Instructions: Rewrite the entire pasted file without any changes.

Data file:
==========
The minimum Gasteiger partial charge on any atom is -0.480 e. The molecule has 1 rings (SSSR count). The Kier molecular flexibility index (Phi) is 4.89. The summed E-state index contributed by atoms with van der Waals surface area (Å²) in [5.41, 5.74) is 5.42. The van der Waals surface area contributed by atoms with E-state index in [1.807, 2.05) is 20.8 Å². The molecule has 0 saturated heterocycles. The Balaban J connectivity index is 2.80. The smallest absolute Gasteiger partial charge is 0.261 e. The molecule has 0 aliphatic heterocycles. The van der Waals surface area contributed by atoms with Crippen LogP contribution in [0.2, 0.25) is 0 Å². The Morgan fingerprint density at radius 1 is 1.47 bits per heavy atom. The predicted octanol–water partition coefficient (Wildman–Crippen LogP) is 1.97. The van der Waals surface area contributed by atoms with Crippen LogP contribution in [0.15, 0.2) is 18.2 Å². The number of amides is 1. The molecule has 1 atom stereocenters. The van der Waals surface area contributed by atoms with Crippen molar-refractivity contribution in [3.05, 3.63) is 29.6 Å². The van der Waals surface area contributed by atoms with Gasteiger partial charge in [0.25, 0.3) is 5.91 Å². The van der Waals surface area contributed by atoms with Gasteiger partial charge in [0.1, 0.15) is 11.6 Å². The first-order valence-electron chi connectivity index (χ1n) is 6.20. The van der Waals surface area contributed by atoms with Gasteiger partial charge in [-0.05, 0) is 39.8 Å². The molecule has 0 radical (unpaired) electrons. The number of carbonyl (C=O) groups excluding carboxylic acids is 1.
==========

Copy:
The minimum Gasteiger partial charge on any atom is -0.480 e. The molecule has 1 rings (SSSR count). The Kier molecular flexibility index (Phi) is 4.89. The summed E-state index contributed by atoms with van der Waals surface area (Å²) in [5.41, 5.74) is 5.42. The van der Waals surface area contributed by atoms with E-state index in [1.807, 2.05) is 20.8 Å². The molecule has 0 saturated heterocycles. The Balaban J connectivity index is 2.80. The smallest absolute Gasteiger partial charge is 0.261 e. The molecule has 0 aliphatic heterocycles. The van der Waals surface area contributed by atoms with Crippen LogP contribution in [0.2, 0.25) is 0 Å². The Morgan fingerprint density at radius 1 is 1.47 bits per heavy atom. The predicted octanol–water partition coefficient (Wildman–Crippen LogP) is 1.97. The van der Waals surface area contributed by atoms with Crippen LogP contribution in [0.15, 0.2) is 18.2 Å². The number of amides is 1. The molecule has 1 atom stereocenters. The van der Waals surface area contributed by atoms with Crippen molar-refractivity contribution in [3.05, 3.63) is 29.6 Å². The van der Waals surface area contributed by atoms with Gasteiger partial charge in [0.25, 0.3) is 5.91 Å². The van der Waals surface area contributed by atoms with Gasteiger partial charge in [0.1, 0.15) is 11.6 Å². The first-order valence-electron chi connectivity index (χ1n) is 6.20. The van der Waals surface area contributed by atoms with Gasteiger partial charge in [-0.05, 0) is 39.8 Å². The molecule has 0 radical (unpaired) electrons. The number of carbonyl (C=O) groups excluding carboxylic acids is 1.